“I wish I could still believe in God, but I can’t be a Christian anymore because of ______” Fill-in-the-blank with racism, misogyny, homophobia, toxic capitalism, and so on. I’ve had this conversation with different people almost word-for-word over and over. White American Christianity has so defined God that many people cannot separate God from the toxic theology they were taught.
But this isn’t the God I see in the Bible. The Bible shows us a God meeting people where they are and nudging them towards justice and total thriving for all: shalom. The Bible details arcs of justice and societal reform. If we understand how radical those arcs were in the context of the day, we can extend them forward into the future and figure out how to work for justice, total thriving, and societal reformation in our day.
I grew up in that first world view. Come along, and I’ll tell you the story of how I escaped, and I’ll show you a theology that I believe paints a more accurate picture: a faith for the common good where everyone thrives and no one is left out.
What People are Saying
Anna Howard’s Inward Apocalypse is a gift to all who long for faith with power to ground us in these shifting times. With clarity, wit and surprising insight, Howard drops gems as she leads readers through apocalypse to the common good.
—Lisa Sharon Harper is author of critically acclaimed, The Very Good Gospel and Fortune: How Race Broke My Family And The World–And How To Repair It All
Anna Elisabeth Howard’s Inward Apocalypse is smart, witty, and captivating. I could not put it down. Her thinking and writing are as solid as can be, compelling us to pilgrimage alongside her as she confronts the toxic Christian subculture and theology in which many are steeped. Howard raises thought provoking questions and challenges American Christians who seek to follow the Jesus of the gospels and not the Jesus of our national imagination. I simply cannot wait to read more from Howard.
—Marlena Graves, Author of The Way Up Is Down: Becoming Yourself by Forgetting Yourself
Inward Apocalypse is a timely invitation to readers to develop their faith for the common good. The book’s refreshing honesty—even about the growing pains of faith—allows readers to rest in the well-earned wisdom of a trusted guide and confidant. Howard writes with depth, insight, and authenticity, weaving together personal experiences, poetry, and compelling scholarship to reveal a transformational theology that is actually good news for the entire community of creation.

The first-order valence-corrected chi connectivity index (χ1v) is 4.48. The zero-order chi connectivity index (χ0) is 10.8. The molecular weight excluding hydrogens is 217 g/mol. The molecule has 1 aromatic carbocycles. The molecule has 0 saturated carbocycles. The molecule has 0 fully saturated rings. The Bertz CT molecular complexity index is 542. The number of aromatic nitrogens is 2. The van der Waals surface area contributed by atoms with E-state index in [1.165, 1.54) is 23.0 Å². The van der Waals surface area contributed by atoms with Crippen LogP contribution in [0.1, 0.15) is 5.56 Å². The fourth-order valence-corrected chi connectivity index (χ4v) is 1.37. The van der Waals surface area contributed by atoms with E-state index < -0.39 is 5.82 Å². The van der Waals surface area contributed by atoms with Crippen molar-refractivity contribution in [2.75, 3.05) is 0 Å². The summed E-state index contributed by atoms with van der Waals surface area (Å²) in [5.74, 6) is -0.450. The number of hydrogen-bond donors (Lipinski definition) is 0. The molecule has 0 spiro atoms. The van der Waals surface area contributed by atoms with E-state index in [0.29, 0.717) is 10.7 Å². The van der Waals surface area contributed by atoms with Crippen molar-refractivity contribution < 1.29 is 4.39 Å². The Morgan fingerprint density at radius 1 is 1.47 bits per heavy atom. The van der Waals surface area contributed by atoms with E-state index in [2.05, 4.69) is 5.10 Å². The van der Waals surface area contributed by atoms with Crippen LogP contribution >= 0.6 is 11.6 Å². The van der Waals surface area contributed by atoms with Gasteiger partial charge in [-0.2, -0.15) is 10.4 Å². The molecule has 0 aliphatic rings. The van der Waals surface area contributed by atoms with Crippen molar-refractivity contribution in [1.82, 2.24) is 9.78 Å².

—Amy Kenny, author of My Body is Not a Prayer Request
“In this meditation and memoir, Anna Howard shares the complex reality of journeying from her childhood faith towards an ever-deepening understanding of Christ, justice, challenge, and hope. This brilliant book is a must-read for anyone asking the hard questions about rediscovering faith when one realizes that the suppositions, hierarchies, and -isms built into one’s story of faith cannot stand.”
—Yejide Peters, Berkeley Divinity School
Anna Howard is a trusted teacher who understands the trauma of bad theology and charts a path toward recovery. Her wisdom shines through the intersection of storytelling, cultural commentary, and bible teaching. It could be said that the church’s public witness is one of pride, division, and meanness. Inward Apocalypse offers us hope and a roadmap so that we can restore the common good together. If you’ve ever found yourself disoriented or disturbed by the scandals or misuse of power by clergy leaders, this book is for you. You will feel seen, cared for, and loved – this book is a well of healing.
—Ashley Abercrombie, author of Love is the Resistance
“Anna weaves together vivid personal experience and rich theological reflection. Her voice in Inward Apocalypse is a steady, faithful guide for any who have found themselves out of sorts or tightly bound by the story of God they were given. Through recounting her own moments of disruption, Anna invites readers to find their way through their own such moments and encounter a more expansive, beautiful, and transformative faith.”
—Megan Westra, author of Born Again and Again